Impacted Canines: Before and afters

On a weekly basis, we have referrals for patients with impacted canines…meaning that their canines are stuck in an unnatural position.  We typically see these cases in the teenage years… but sometimes we have patients that present to us in their 50’s and 60’s to address their impacted canines because now they have become an issue.  The older the patient, the less likely that the impacted canine can be brought into occlusion.  If the attempts in retrieving a canine is unsuccessful in an patient, they the canine is typically extracted, in order to be able to place an implant to replace this missing tooth.  It is not possible to place an implant, without the removal of the impacted canine, since the implant will be place in the same location and vicinity of the impacted canine.

The case below highlights the importance of treating these condition in a timely fashion, in order to obtain the best aesthetic results.  This case was performed in 2011 in a child around the age of 11, around the age that we would expect her adult canines to erupt….unfortunately in this case it had not.

As a general rule, every attempt should be made to save the canine tooth, as it serves as the “pillar” of our dental occlusion.  What most people refer to as “canine function” is solely based on the presence and function of the canines – which means that when your teeth occlude against one another, the actual touching of the upper and lower canines versus one another, allows the rest of teeth to disengage or disarticulate.  This is very critical in conserving the teeth and preventing excessive wear of the cusps.  This is why the canines are the longest teeth in the mouth, with the longest root…they are designed to take the brunt of the biting forces when the teeth come together.

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This cases have to be performed with the “team approach concept”.  The patient will typically need to see her dentist + orthodontist + oral surgeon.  Once the patient was seen by her orthodontist for full evaluation and workup, then the patient was sent to us for exposing and ligating of her impacted canine #6, which was performed under IV sedation.  Although not an absolute requirement, it would be best to have the orthodontic brackets on the teeth prior to the exposure and ligation of the canine.  This allows us to secure the gold chain to the existing wires and bracket.  Otherwise we would just tie the gold chain to the neighboring teeth and then the patient would go to the orthodontist the following week to have brackets and wires placed, in order to secure the gold chain.  (And yes…it is a truly a gold chain made out of gold!)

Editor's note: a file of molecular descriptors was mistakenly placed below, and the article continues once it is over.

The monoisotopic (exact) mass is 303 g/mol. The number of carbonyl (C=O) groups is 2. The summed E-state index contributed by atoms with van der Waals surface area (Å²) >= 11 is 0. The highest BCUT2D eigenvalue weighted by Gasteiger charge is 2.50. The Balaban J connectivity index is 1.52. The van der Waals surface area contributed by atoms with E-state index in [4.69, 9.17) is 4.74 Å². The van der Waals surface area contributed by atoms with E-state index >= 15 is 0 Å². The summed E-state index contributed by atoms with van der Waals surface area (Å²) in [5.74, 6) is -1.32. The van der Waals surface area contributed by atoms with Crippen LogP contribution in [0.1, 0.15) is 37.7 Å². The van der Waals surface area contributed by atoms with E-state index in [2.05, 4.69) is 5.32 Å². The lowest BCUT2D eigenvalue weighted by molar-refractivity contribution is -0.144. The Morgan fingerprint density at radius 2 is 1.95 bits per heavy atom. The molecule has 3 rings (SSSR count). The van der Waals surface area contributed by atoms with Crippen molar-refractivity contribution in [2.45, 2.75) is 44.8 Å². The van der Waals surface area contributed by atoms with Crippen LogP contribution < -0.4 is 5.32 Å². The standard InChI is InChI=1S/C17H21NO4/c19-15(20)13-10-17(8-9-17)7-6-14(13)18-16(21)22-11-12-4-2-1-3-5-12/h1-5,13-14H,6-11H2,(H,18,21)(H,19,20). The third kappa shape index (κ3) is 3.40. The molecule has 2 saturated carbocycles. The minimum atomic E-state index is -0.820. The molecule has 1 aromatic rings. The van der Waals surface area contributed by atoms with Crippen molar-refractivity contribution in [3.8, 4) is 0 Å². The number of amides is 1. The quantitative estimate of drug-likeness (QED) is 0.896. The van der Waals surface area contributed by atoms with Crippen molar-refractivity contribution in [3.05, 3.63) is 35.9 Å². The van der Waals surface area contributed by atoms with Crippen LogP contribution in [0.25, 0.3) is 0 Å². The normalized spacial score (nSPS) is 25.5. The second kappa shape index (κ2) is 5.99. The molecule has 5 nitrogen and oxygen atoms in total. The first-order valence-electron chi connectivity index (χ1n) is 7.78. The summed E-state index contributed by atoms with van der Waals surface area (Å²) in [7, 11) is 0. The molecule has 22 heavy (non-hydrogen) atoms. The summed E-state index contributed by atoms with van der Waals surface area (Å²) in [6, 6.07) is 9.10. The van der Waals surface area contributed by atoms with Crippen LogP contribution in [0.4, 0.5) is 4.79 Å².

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On closer inspection of the intraop images above, you are see that the impacted canine was stuck in the roof of the mouth, which is where they are usually found – but sometimes they are found on the buccal, meaning in the front of the teeth, on the opposite side.  This is why sometimes when we cannot palpate or locate the position of the impacted canine – a CBCT is required to know exactly the position of the impacted canine before surgery.

The patient presented back today, four year later after completing her orthodontics.  Look the perfect alignment of her teeth and the canine in the panorex below.  The canine was completely brought down into her occlusion by her orthodontist.

Dr massoomi with impacted canine back in

The patient has adequate attached gingiva around the tooth #6 in order to prevent recession in the future.  This is the advantage of treating impacted canines at an early age.

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We hope, and we strive for these types of results.  With proper timing and sequencing of procedures, we were able to bring a completely impacted canine back into occlusion and function, for the rest of this patient’s live – without damage to the adjacent teeth and/roots or any of her adjacent bone and/or soft tissue.

Now were going to be addressing her impacted third molars, at the proper age as well.  Before there is full development of the roots…leading to further complications in the future when she gets older.  The older the patient, the longer the roots on the the third molar…the more the risk of nerve injury or other complications.  You can already see at the age of 15 that the axis of the erupting third molars are off (as seem by the red arrow).  The axis of the third molars should be somewhat parallel to the axis of her molar teeth (as marked by the yellow lines).  Typically when these third molars are let in place, their positioning will worsen and sometime becomes completely horizontal (lay on their side) causing bone loss and damage to the adjacent tooth; the second molars.  When the third molars are removed at an early age, we do not see any damage to the adjacent teeth and tissue that may require further work and expense to fix.

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